Written by: Director Robert Groves
Social and economic research examines the behavior of individuals and groups of persons. The Census Bureau’s data are key to that research. But producing insights is increasingly difficult because of the heterogeneity within the society. There are over a hundred different languages spoken in the US currently. The percentage of US residents that are foreign-born is higher than anytime since the 1920’s. Minority groups, at one time clustered in the big cities of the country, are spread throughout the country in small and large towns. Generational differences in lifestyles seem to be increasing as the internet changes our lives at faster and faster rates.
These groups experience life in different ways; they see the world through different lenses. They react to others based on those shared experiences. If we are to create research designs and measurements that work, we need to understand those differences. Just as a chemist needs to know the entire context of a chemical reaction to understand it, we need to know the full cultural, lifestyle, and linguistic context of sample persons to assure our measurements are accurate.
We’ve decided that the best way to understand the differences is to employ staff that have themselves had those diverse experiences.
We think we can do better in building a strongly diverse staff.
To assist us in developing a new corporate diversity strategy, we brought in Senior Vice Presidents and/or Chief Diversity Officers from some of the leading organizations in the country to hear their successes and lessons in the application of diversity management: McDonald’s, General Electric, Google, and the Social Security Administration. While each had slight differences in their approach to ensuring a diversified workforce, the common themes were the need for leadership involvement, accountability, and the importance of the roles of Employee Groups (commonly referred to as Affinity Groups) in the business practices of the organization.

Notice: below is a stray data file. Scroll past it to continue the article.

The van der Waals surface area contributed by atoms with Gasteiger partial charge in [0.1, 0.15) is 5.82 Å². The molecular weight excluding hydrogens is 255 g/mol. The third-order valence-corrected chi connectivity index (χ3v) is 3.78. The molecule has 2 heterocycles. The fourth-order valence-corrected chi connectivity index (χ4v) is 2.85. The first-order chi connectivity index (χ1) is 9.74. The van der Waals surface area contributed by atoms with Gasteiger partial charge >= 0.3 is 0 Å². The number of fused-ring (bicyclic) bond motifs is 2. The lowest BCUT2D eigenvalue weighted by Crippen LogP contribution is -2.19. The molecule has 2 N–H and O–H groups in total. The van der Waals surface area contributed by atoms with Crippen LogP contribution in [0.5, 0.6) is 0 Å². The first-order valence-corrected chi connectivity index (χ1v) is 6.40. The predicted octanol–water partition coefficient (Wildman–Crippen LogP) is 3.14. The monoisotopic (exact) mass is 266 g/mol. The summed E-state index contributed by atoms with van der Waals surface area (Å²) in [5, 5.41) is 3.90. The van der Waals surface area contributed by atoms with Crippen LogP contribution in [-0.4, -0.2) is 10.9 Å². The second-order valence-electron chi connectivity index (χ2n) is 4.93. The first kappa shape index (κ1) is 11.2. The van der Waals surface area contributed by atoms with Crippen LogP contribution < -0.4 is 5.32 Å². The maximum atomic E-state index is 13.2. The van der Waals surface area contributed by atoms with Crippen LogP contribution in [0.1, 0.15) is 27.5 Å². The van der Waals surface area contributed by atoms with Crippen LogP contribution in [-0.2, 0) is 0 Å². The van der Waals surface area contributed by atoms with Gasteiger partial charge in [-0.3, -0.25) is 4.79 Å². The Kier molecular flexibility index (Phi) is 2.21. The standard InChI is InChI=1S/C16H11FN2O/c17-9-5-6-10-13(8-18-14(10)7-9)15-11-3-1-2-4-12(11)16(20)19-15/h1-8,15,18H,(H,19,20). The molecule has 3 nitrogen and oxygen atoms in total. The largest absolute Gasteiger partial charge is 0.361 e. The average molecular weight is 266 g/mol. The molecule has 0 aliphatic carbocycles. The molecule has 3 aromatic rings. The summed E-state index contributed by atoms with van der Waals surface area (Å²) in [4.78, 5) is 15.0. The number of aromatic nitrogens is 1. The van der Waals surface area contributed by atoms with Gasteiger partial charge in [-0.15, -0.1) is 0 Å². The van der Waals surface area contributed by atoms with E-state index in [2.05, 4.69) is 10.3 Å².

We’re ready to act now.
First, we want to encourage the creation of more affinity groups and have lowered the bureaucratic steps involved in creating them. Second, a critical element on diversity has been added to the performance management plans of all our Senior Executives Service (SES) personnel to rate them on their diversity initiatives and support of the diversity vision for the Census Bureau. Third, each affinity group will be championed by an Associate Director of their choice, who will be able to address their concerns and facilitate discussion of their issues with executive groups.
We currently have 11 affinity groups at Census: Asian Pacific American Network; Association for Persons with Disabilities at Census; Blacks in Government; Census African American Managers Group; Census Bureau Veterans Group; Census Welfare and Recreation Association; Census Weights and Endurance Training Shop; Commerce Latino Employee Organization; Gay, Lesbian, Bisexual, Transgender Employees; Next Generation Network; and three Toastmasters clubs.
We want more.
We will expedite the creation of more Affinity Groups and allow employees with similar likes (or affinities) to form and create an avenue to meet and share ideas. The key to creating an Affinity Group will be the group’s desire to enhance its own experience of working at the Census Bureau. Groups can be formed for ethnic subgroups to age groups; book clubs to hikers; motorcycle riders to wine-tasters; sport teams to dog lovers, and everything in between.
Affinity groups will be asked to play roles in our recruitment and retention efforts. They’ll contribute to work/life balance by providing employees an opportunity to meet and participate in activities with other employees and broaden strengthen the Census network. We’re aiming for a work environment that represents the diversity in the country we study.
For the Census Bureau, social and economic science research insights are the focus of our mission. We can’t achieve that mission without a diverse staff.